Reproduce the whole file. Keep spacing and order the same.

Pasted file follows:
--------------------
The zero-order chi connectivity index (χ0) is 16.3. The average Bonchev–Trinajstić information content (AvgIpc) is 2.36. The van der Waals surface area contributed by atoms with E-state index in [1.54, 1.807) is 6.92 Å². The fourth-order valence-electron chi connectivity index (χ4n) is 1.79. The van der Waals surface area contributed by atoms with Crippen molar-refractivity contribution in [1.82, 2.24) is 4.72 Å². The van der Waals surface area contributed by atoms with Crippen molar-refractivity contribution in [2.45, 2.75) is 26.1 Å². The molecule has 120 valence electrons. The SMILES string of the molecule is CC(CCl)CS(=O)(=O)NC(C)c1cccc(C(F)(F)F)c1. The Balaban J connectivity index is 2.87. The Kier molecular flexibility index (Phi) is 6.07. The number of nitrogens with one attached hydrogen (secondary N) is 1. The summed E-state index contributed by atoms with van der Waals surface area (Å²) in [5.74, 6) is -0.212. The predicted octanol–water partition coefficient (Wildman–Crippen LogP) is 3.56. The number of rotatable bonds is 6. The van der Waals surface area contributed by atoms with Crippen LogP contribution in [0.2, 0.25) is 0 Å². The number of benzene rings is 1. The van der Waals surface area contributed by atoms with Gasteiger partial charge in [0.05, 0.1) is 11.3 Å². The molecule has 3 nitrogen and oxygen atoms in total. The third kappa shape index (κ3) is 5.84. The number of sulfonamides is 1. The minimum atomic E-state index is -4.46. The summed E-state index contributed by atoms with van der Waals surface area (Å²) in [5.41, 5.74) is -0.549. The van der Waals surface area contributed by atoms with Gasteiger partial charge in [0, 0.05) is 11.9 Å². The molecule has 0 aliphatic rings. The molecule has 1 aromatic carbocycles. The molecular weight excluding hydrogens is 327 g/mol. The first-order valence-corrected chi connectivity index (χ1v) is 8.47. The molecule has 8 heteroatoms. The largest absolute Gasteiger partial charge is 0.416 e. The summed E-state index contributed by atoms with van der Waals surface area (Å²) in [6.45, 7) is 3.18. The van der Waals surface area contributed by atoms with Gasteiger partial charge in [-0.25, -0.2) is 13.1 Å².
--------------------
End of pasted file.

The zero-order chi connectivity index (χ0) is 16.3. The average Bonchev–Trinajstić information content (AvgIpc) is 2.36. The van der Waals surface area contributed by atoms with E-state index in [1.54, 1.807) is 6.92 Å². The fourth-order valence-electron chi connectivity index (χ4n) is 1.79. The van der Waals surface area contributed by atoms with Crippen molar-refractivity contribution in [1.82, 2.24) is 4.72 Å². The van der Waals surface area contributed by atoms with Crippen molar-refractivity contribution in [2.45, 2.75) is 26.1 Å². The molecule has 120 valence electrons. The SMILES string of the molecule is CC(CCl)CS(=O)(=O)NC(C)c1cccc(C(F)(F)F)c1. The Balaban J connectivity index is 2.87. The Kier molecular flexibility index (Phi) is 6.07. The number of nitrogens with one attached hydrogen (secondary N) is 1. The summed E-state index contributed by atoms with van der Waals surface area (Å²) in [5.74, 6) is -0.212. The predicted octanol–water partition coefficient (Wildman–Crippen LogP) is 3.56. The number of rotatable bonds is 6. The van der Waals surface area contributed by atoms with Crippen LogP contribution in [0.2, 0.25) is 0 Å². The number of benzene rings is 1. The van der Waals surface area contributed by atoms with Gasteiger partial charge in [0.05, 0.1) is 11.3 Å². The molecule has 3 nitrogen and oxygen atoms in total. The third kappa shape index (κ3) is 5.84. The number of sulfonamides is 1. The minimum atomic E-state index is -4.46. The summed E-state index contributed by atoms with van der Waals surface area (Å²) in [5.41, 5.74) is -0.549. The van der Waals surface area contributed by atoms with Gasteiger partial charge in [0, 0.05) is 11.9 Å². The molecule has 0 aliphatic rings. The molecule has 1 aromatic carbocycles. The molecular weight excluding hydrogens is 327 g/mol. The first-order valence-corrected chi connectivity index (χ1v) is 8.47. The molecule has 8 heteroatoms. The largest absolute Gasteiger partial charge is 0.416 e. The summed E-state index contributed by atoms with van der Waals surface area (Å²) in [6.45, 7) is 3.18. The van der Waals surface area contributed by atoms with Gasteiger partial charge in [-0.25, -0.2) is 13.1 Å².